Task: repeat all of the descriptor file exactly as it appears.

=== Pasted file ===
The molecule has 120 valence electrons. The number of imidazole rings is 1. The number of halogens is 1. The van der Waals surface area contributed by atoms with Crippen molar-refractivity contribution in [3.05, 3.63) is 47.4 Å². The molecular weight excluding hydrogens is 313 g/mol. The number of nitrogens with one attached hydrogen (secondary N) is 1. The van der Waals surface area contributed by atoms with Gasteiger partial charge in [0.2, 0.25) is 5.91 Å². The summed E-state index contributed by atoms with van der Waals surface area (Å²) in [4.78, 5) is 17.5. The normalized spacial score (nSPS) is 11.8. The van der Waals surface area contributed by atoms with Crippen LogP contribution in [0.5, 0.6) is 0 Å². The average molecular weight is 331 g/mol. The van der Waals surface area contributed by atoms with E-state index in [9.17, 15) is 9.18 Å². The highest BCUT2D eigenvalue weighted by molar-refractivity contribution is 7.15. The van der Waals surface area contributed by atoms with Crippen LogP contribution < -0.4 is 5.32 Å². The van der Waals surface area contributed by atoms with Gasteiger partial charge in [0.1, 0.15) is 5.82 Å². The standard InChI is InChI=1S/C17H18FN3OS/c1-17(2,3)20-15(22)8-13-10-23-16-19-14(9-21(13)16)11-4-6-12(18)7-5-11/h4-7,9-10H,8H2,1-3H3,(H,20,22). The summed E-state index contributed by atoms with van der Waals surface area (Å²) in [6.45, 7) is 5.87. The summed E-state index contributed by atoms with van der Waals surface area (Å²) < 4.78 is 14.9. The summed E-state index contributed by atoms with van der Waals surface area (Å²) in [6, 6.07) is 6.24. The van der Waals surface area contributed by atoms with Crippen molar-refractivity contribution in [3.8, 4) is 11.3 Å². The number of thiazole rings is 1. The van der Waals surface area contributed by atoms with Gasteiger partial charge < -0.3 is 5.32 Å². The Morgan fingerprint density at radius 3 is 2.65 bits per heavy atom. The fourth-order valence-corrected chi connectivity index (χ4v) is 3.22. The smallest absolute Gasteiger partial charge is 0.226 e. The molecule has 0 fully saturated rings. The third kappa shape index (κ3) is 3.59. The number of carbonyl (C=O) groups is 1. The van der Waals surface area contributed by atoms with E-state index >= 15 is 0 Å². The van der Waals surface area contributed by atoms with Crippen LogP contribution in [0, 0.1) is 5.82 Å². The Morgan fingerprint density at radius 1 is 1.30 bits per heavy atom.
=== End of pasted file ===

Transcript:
The molecule has 120 valence electrons. The number of imidazole rings is 1. The number of halogens is 1. The van der Waals surface area contributed by atoms with Crippen molar-refractivity contribution in [3.05, 3.63) is 47.4 Å². The molecular weight excluding hydrogens is 313 g/mol. The number of nitrogens with one attached hydrogen (secondary N) is 1. The van der Waals surface area contributed by atoms with Gasteiger partial charge in [0.2, 0.25) is 5.91 Å². The summed E-state index contributed by atoms with van der Waals surface area (Å²) in [4.78, 5) is 17.5. The normalized spacial score (nSPS) is 11.8. The van der Waals surface area contributed by atoms with Crippen LogP contribution in [0.5, 0.6) is 0 Å². The average molecular weight is 331 g/mol. The van der Waals surface area contributed by atoms with E-state index in [9.17, 15) is 9.18 Å². The highest BCUT2D eigenvalue weighted by molar-refractivity contribution is 7.15. The van der Waals surface area contributed by atoms with Crippen LogP contribution < -0.4 is 5.32 Å². The van der Waals surface area contributed by atoms with Gasteiger partial charge in [0.1, 0.15) is 5.82 Å². The standard InChI is InChI=1S/C17H18FN3OS/c1-17(2,3)20-15(22)8-13-10-23-16-19-14(9-21(13)16)11-4-6-12(18)7-5-11/h4-7,9-10H,8H2,1-3H3,(H,20,22). The summed E-state index contributed by atoms with van der Waals surface area (Å²) in [6.45, 7) is 5.87. The summed E-state index contributed by atoms with van der Waals surface area (Å²) < 4.78 is 14.9. The summed E-state index contributed by atoms with van der Waals surface area (Å²) in [6, 6.07) is 6.24. The van der Waals surface area contributed by atoms with Crippen molar-refractivity contribution in [3.8, 4) is 11.3 Å². The number of thiazole rings is 1. The van der Waals surface area contributed by atoms with Gasteiger partial charge < -0.3 is 5.32 Å². The Morgan fingerprint density at radius 3 is 2.65 bits per heavy atom. The fourth-order valence-corrected chi connectivity index (χ4v) is 3.22. The smallest absolute Gasteiger partial charge is 0.226 e. The molecule has 0 fully saturated rings. The third kappa shape index (κ3) is 3.59. The number of carbonyl (C=O) groups is 1. The van der Waals surface area contributed by atoms with E-state index >= 15 is 0 Å². The van der Waals surface area contributed by atoms with Crippen LogP contribution in [0, 0.1) is 5.82 Å². The Morgan fingerprint density at radius 1 is 1.30 bits per heavy atom.